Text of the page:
The worst part about this is the fact that there are more resources available today than ever before. Many agencies now have employee assistance programs, the State of New Jersey offers the COP2COP program, and the stigma of getting help seems to be subsiding.
The amount of officers who have voluntarily sought professional counseling has exploded in the past five years. Also, the stigma of taking medications for depression or other chemical imbalances, even temporarily to get through a difficult period, has also subsided.
We have to watch out for each other and be proactive in doing so. The fact that three times the amount who die in the line of duty will end their lives by their own hand strongly suggests that we have our collective heads up our collective asses.
If you think that someone is a risk, go to your chief. If nothing is done, go to your union delegate. If still nothing is done, go to your department shrink, the County Prosecutor, the Governor, or whoever your need to go to, but don’t stop. We need to race as fast to help each other emotionally as we would physically.
If it is you who is hurting, reach out. There are so many of us who care and who don’t want to go to your funeral. Maybe your marriage is ending. A divorce or a breakup of relationship can be absolutely devastating. It can wreck your entire existence and haunt every second of your day. But, it does get better. Maybe a call you handled is haunting you or you just lost someone close. No matter what it may be, there are others in our ranks who have been there before and know exactly what you’re experiencing. Happiness will come back, but you have to reach for help if you need it.
The wake of an officer suicide is beyond measure. People’s lives are wrecked. Parents, siblings, children, spouses, friends, and colleagues gather for a day but feel the loss for a lifetime. As bad as that is, the worst part is the wasted life that probably entered law enforcement with goals of doing great things. Somewhere, those goals were lost. Somewhere else, that officer was lost.
This issue should be on our radar screen now and forever. Administrations should carry the brunt of the responsibility, but the problem can’t be fixed without line officers as well. Much of this is preventable. It is up to us to prevent it.
March 7, 2003
"Hello all. I wrote the October 30, 2002 note regarding my assistance of the NJ Trooper. I am now currently active as a lodge trustee in the FOP and a trustee with a police retirees group. I urge all leos/corrections to be involved. The FOP is a very strong Fraternal Organization with Washington DC. pushing for bills that affect us active and retired. We also honor civilians who assist us. Recently we honored a local trucking company who donated his trucks and time when the Trade Center in NYC went down. Overall, we are here to assist each other across state lines as well as locally. There may be something an officer in New Jersey needs. If it can be done, we would be more happy to help. Regards to all.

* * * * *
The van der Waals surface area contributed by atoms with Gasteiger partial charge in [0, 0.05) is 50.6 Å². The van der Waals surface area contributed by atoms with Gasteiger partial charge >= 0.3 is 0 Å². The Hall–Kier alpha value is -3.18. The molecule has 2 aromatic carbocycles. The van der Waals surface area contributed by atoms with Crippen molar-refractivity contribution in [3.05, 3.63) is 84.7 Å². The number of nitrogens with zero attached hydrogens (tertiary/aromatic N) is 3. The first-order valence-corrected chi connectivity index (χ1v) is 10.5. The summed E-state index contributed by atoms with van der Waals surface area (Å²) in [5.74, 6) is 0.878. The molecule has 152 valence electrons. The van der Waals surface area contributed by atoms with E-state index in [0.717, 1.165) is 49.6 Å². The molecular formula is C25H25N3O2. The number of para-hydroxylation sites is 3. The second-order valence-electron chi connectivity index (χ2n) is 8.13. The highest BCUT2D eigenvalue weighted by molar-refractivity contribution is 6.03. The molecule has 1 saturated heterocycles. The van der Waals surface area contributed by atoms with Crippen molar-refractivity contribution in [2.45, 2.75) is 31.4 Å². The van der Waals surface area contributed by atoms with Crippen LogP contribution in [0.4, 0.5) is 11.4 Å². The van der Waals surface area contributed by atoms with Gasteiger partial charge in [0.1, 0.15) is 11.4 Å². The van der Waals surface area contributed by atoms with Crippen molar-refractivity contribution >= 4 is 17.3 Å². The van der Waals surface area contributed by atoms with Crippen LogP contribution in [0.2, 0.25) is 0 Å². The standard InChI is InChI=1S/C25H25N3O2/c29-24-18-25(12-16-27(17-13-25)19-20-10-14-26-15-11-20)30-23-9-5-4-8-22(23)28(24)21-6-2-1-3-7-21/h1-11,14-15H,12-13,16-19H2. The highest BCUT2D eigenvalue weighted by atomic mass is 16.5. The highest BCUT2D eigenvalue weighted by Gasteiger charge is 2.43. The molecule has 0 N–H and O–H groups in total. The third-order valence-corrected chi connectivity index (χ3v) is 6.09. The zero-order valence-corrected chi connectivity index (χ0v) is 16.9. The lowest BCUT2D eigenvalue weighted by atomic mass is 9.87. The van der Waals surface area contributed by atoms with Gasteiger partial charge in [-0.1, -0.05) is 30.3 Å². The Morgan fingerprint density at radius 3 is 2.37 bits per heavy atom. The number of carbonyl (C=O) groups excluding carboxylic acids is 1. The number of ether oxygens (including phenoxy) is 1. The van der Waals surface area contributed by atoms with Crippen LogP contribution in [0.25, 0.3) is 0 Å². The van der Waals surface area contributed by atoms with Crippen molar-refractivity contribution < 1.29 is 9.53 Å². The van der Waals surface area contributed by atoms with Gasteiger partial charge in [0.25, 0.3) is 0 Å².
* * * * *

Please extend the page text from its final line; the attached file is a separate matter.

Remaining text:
December 31, 2002
"I am a volunteer with the 1-866-Cop 2 Cop program, I spent 27 years with Newark PD. THIS PROGRAM WORKS. We have a team of trained, retired law enforcement officers who wish the program was available years ago. Always ready to help 24/7. Thank you NJLawman for a mention on your website. Keep up the good work.
-1-866-Cop 2 Cop Volunteer
December 30, 2002
"I've worked for NJ State Corrections for 18 months. I've found the best way for me to deal with stress is to let the job go as soon as I walk out the gate. Sometimes that is difficult. Taking vacations with family and hanging out with friends that are not in law enforcement has also helped me cope with a difficult job.
-Phil / NJDOC
December 22, 2002
"I am a rookie in a law federal law enforcement agency. I never could really appreciate the stress associated with the job we do until I started my new career. I can tell you first hand that I have never thought of taking my own life. A job is not worth losing my loving wife and new son over, but I can relate to and understand why officers would turn the muzzle on themselves. I really don't have any problems with the criminals I come in contact with. Yes there are some that try my nerves, but I always keep it in perspective and just hold my breath. 99% of my job related comes from the people I work with."
Police and Law